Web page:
It is a rare event when law students at the Investor Justice Clinic have the opportunity to participate in a securities arbitration case that goes all the way to hearing. The claim in question involved a Washington Mutual (WAMU) bank customer who was referred to the bank’s on-site stockbroker. The stockbroker was not a bank employee, but an employee of the bank’s stock broker affiliate. In this case, WAMU bank’s broker affiliate was WAMU Investments Inc., which later became Chase Investment Services LLC.
The trouble started when a helpful WAMU bank teller noticed that the customer had a large amount of cash sitting in her account and recommended that she speak with a WAMU financial advisor who could get her a better return on her assets.
[See related blog posting: Investor Alert: Beware of Stockbrokers That Prey on Bank Customers]
After meeting with the customer, the broker understood that she planned to use the funds to purchase a condominium in the next year or so. Unfortunately for the customer, the broker recommended that she invest all of her money in the Franklin Income Fund (FCISX). Despite the fund’s benign name, it is a fairly risky fund that seeks returns than are higher than a typical income fund. In the award, the arbitrator found that the broker’s recommendation to invest in the Franklin Income Fund was unsuitable “based on the facts of her financial situation and objectives” and that the fund was “too volatile due to its concentration of low-rated bonds and sector risks.” The arbitrator awarded the customer $43,773.41, which represented all of her losses in the fund. Congratulations to everyone at the USF Investor Justice Clinic who volunteered their time and energy on this matter!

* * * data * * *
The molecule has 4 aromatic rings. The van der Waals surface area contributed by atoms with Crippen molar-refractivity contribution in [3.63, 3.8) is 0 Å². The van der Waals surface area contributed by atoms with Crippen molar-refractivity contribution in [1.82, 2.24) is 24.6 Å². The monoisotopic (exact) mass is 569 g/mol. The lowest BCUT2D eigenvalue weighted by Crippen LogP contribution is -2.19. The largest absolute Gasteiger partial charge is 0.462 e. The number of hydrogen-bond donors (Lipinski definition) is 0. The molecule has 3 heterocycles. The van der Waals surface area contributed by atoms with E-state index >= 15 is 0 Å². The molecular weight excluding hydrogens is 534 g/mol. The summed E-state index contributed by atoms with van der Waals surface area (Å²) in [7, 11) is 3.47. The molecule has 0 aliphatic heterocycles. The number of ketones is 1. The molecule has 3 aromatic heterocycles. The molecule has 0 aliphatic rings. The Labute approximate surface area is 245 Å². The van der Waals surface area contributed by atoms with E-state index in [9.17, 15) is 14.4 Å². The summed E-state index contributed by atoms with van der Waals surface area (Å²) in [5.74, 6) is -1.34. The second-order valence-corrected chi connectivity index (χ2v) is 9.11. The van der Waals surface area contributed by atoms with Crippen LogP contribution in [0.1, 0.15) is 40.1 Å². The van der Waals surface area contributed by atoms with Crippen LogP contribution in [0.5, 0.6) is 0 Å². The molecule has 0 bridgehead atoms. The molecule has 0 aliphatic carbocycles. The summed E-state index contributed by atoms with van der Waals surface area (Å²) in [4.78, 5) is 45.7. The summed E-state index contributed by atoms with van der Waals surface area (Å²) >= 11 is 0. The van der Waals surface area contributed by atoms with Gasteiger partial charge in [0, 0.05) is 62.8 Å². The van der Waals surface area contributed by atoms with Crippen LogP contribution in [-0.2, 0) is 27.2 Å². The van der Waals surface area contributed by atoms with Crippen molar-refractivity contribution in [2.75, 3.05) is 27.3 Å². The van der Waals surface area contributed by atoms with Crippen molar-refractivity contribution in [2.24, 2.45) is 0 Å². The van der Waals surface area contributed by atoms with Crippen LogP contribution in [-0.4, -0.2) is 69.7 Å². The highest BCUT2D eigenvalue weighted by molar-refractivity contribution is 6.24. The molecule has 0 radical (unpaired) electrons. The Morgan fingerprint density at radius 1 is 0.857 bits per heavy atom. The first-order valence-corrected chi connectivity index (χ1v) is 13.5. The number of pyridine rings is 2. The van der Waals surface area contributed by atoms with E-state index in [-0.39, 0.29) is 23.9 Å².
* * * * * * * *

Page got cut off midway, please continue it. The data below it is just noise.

About the USF Investor Justice Clinic
I am proud to have been associated with the University of San Francisco law school’s Investor Justice Clinic as an adjunct professor and supervising attorney for over 5 years now. The clinic was established by Professor Robert Talbot as a way for law students to gain practical legal skills while, at the same time, helping small investors resolve stockbroker disputes through the securities arbitration program administered by the Financial Industry Regulatory Authority (FINRA). The clinic typically accepts small cases involving damages that are less than $25,000 and qualify for FINRA’s “simplified arbitration” process. However, the clinic may accept larger cases if the investor is unable to find an attorney who will accept the case. After the recent market meltdown, the students at the clinic have been busy helping investors on a wide variety of interesting and sometimes challenging cases.